Economics serving society

Cancellation (November 25) Lecture by Philip R. Lane: “Monetary policy during the pandemic”

Unfortunately, we regret to announce the cancellation of the lecture and its postponement.

We will get back to you as soon as possible with the rescheduled date.

In the meantime, the Chair is glad to invite you to its next event at PSE - Paris School of Economics, the lecture given by Hélène Rey (London Business School) on December 3, 2021.

To attend (in person or online), please register via this link.

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The “International Macroeconomics” Chair, Banque de France - PSE has the pleasure to invite you to a lecture given by Philip R. Lane (European Central Bank) on November 25, 2021. The lecture will be held at the Banque de France - Autorité de Contrôle Prudentiel et de Résolution (ACPR) and will be broadcast online (Webcast). It will be chaired by Jean-Olivier Hairault, Director of PSE - Paris School of Economics, followed by a Q&A session.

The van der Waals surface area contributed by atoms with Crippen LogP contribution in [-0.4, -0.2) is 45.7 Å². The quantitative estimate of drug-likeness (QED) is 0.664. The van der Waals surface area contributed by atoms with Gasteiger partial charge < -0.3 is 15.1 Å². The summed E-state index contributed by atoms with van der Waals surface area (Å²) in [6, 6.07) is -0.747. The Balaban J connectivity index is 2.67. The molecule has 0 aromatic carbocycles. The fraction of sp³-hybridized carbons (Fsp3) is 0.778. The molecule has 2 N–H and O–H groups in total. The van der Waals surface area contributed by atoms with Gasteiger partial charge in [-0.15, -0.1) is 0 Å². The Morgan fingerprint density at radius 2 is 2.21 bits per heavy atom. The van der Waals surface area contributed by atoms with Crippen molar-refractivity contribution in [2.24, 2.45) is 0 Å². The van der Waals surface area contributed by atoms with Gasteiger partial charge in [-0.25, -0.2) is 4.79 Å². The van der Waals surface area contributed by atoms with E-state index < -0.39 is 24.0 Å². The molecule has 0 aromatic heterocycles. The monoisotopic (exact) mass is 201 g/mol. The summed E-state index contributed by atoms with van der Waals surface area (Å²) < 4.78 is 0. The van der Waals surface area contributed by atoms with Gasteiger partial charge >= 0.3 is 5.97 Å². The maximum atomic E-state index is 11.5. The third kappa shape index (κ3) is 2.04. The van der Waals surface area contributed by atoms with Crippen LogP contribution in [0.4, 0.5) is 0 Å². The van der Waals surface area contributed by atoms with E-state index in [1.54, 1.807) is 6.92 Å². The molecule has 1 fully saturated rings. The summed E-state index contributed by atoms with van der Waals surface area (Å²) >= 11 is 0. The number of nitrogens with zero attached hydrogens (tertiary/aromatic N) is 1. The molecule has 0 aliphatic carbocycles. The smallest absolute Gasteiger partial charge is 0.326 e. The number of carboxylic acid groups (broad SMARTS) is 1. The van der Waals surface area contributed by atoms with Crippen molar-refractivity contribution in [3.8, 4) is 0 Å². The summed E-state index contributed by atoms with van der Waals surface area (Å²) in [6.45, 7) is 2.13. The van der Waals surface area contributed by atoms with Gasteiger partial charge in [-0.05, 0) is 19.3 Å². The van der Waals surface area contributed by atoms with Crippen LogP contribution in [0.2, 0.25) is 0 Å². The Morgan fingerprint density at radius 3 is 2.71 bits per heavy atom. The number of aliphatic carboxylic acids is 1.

Monetary policy during the pandemic

Date: November 25, 2021 ; 10:00am-11:30am (Paris Time)
Location: Banque de France - Autorité de Contrôle Prudentiel et de Résolution (ACPR)
Address: 23 rue de Londres, 75009 Paris (close to Saint Lazare train station)

* Pass sanitaire (paper or digital) is required at the entrance.

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Philip R. Lane joined the European Central Bank as a Member of the Executive Board in 2019. He is responsible for the Directorate General Economics and the Directorate General Monetary Policy. Before joining the ECB, he was the Governor of the Central Bank of Ireland. He has also chaired the Advisory Scientific Committee and Advisory Technical Committee of the European Systemic Risk Board and was Whately Professor of Political Economy at Trinity College Dublin. He is also a research fellow at the Centre for Economic Policy Research. A graduate of Trinity College Dublin, he was awarded a PhD in Economics from Harvard University in 1995 and was Assistant Professor of Economics and International Affairs at Columbia University from 1995 to 1997, before returning to Dublin. In 2001 he was the inaugural recipient of the Bernácer Prize for outstanding contributions to European monetary economics.